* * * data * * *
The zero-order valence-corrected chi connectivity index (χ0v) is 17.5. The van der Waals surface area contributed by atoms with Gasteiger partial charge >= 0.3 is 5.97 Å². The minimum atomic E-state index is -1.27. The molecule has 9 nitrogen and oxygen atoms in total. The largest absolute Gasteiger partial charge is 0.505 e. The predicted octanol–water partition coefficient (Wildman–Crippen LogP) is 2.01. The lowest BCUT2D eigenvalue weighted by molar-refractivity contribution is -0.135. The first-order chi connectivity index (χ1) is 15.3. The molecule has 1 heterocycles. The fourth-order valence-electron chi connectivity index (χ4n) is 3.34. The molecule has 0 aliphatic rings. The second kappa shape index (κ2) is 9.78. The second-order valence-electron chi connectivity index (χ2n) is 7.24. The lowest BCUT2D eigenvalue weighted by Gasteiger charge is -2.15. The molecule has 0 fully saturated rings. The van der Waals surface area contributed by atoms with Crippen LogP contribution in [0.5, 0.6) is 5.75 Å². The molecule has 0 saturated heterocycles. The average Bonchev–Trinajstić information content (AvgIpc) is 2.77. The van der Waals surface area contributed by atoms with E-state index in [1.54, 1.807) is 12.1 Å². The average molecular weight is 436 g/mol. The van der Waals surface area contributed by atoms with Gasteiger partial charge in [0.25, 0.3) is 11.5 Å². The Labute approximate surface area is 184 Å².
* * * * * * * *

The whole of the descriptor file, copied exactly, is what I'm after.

The zero-order valence-corrected chi connectivity index (χ0v) is 17.5. The van der Waals surface area contributed by atoms with Gasteiger partial charge >= 0.3 is 5.97 Å². The minimum atomic E-state index is -1.27. The molecule has 9 nitrogen and oxygen atoms in total. The largest absolute Gasteiger partial charge is 0.505 e. The predicted octanol–water partition coefficient (Wildman–Crippen LogP) is 2.01. The lowest BCUT2D eigenvalue weighted by molar-refractivity contribution is -0.135. The first-order chi connectivity index (χ1) is 15.3. The molecule has 1 heterocycles. The fourth-order valence-electron chi connectivity index (χ4n) is 3.34. The molecule has 0 aliphatic rings. The second kappa shape index (κ2) is 9.78. The second-order valence-electron chi connectivity index (χ2n) is 7.24. The lowest BCUT2D eigenvalue weighted by Gasteiger charge is -2.15. The molecule has 0 fully saturated rings. The van der Waals surface area contributed by atoms with Crippen LogP contribution in [0.5, 0.6) is 5.75 Å². The molecule has 0 saturated heterocycles. The average Bonchev–Trinajstić information content (AvgIpc) is 2.77. The van der Waals surface area contributed by atoms with E-state index in [1.54, 1.807) is 12.1 Å². The average molecular weight is 436 g/mol. The van der Waals surface area contributed by atoms with Gasteiger partial charge in [0.25, 0.3) is 11.5 Å². The Labute approximate surface area is 184 Å².